For many of us, the passion for languages starts in our teens. Watching foreign TV shows, playing games, or even learning a foreign language at school could all spark this fascination. Learning is easy with a regular school schedule—we have weekly classes and plenty of free time for hobbies.
If we’re lucky, our school teachers become our mentors, who not only administer a weekly dose of homework but help us see the value of what we’re learning. Good teachers become our coaches; they explain learning methods, and show that being motivated by grades can only take us so far—what really matters is to find an intrinsic motivation for learning.
However, we only realise how much free time we had at school or college after we’ve left.
That was certainly true for me as it really didn’t seem like I had plenty of free time at that age. There were too many demands! It was only after I’d been to university and started work that I understood the value of the free time I used to have.
When days suddenly seem so much shorter, the passion for hobbies wanes and the time is eaten up by other, more important, activities. It takes determination to find and re-kindle our dormant interests. But this is exactly what one of our students, Kurt Bender, did. We had the pleasure of talking to Kurt recently, and he shared with us his inspiring story.
Meeting the mentor
Like many of us, Kurt’s language journey started at high-school, where he was learning Latin. “My love of languages slowly started growing”, said Kurt. This initial hook encouraged him to continue his Latin studies at college.
Kurt met his first mentor, Dr Michael Wise, an expert on semitic languages, at the University of Northwestern. Dr Wise is one of the leading translators of the Dead Sea Scrolls, ancient religious texts that include the earliest manuscripts of the Biblical books. Apart from being a leading international authority on the Scrolls, Dr Wise is an inspiring language learner himself, employing over 20 languages in his academic work.
A language mentor will help you develop and maintain a passion for learning.
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It was Dr Wise who showed Kurt the value of learning foreign languages, and motivated him for further explorations. “He taught me what it means to really love languages and how they teach people about culture and open you up to a world bigger than your own”, said Kurt.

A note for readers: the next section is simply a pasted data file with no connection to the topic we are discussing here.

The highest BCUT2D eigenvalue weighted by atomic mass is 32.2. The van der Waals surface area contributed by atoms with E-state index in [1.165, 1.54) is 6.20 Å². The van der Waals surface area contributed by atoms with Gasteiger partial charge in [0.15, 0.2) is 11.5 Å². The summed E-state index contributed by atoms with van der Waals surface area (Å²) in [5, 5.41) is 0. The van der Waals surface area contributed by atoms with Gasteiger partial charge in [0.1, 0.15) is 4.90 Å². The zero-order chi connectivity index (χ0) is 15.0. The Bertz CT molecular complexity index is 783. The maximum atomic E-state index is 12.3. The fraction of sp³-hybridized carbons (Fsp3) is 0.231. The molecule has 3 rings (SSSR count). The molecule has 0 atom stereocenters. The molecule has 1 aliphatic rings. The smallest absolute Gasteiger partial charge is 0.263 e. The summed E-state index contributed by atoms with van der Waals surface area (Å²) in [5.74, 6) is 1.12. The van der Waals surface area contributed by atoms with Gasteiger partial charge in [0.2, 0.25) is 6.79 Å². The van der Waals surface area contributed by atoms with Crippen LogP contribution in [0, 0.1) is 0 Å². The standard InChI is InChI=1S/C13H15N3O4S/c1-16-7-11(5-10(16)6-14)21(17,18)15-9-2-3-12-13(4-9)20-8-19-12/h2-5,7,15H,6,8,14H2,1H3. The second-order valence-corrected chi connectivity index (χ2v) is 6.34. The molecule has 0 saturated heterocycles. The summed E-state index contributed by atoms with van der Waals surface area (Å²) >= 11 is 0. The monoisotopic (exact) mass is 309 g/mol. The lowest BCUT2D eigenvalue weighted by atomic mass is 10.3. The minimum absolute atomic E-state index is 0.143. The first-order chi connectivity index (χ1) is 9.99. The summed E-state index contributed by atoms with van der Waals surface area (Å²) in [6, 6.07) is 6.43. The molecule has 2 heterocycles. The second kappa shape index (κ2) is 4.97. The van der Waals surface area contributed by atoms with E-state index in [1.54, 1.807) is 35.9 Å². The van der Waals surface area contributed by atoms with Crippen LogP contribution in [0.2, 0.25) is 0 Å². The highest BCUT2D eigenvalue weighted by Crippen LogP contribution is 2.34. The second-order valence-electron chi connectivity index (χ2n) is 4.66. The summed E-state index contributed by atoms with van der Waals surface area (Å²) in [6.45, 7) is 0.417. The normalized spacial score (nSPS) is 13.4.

Blown away by languages
It was natural for Kurt, having completed his Latin classes, to go on to pursue some of the related, romance languages. As a musician, he decided to study singer’s diction for French, Italian and Spanish, as well as German, one of the main languages used in classical music pieces.
“Blown away by the depth of variation there was throughout these languages”, Kurt also became more sensitive to their linguistic features. He started noticing similarities between the related ones, like Italian and Spanish, and interesting differences between those from different language groups, such as German and French.
You might expect that Kurt would go on to study linguistics, and would probably become a famous polyglot. But that didn’t happen.
After graduation, Kurt no longer had easy exposure to languages. With no more classes to attend and no support from any teachers or mentors, he abandoned language learning. “I made up for it by exploring the foods of different cultures, and music” he said. Keeping up his interest in foreign cultures, “somewhere along the way” he even became a fan of Korean pop music. But soon he realised he hadn’t actually studied a language for about two years. This realisation was like a wake-up call for Kurt, who understood that if languages really were his passion, he couldn’t afford to take long breaks like this.
You can't afford to take long breaks from language learning!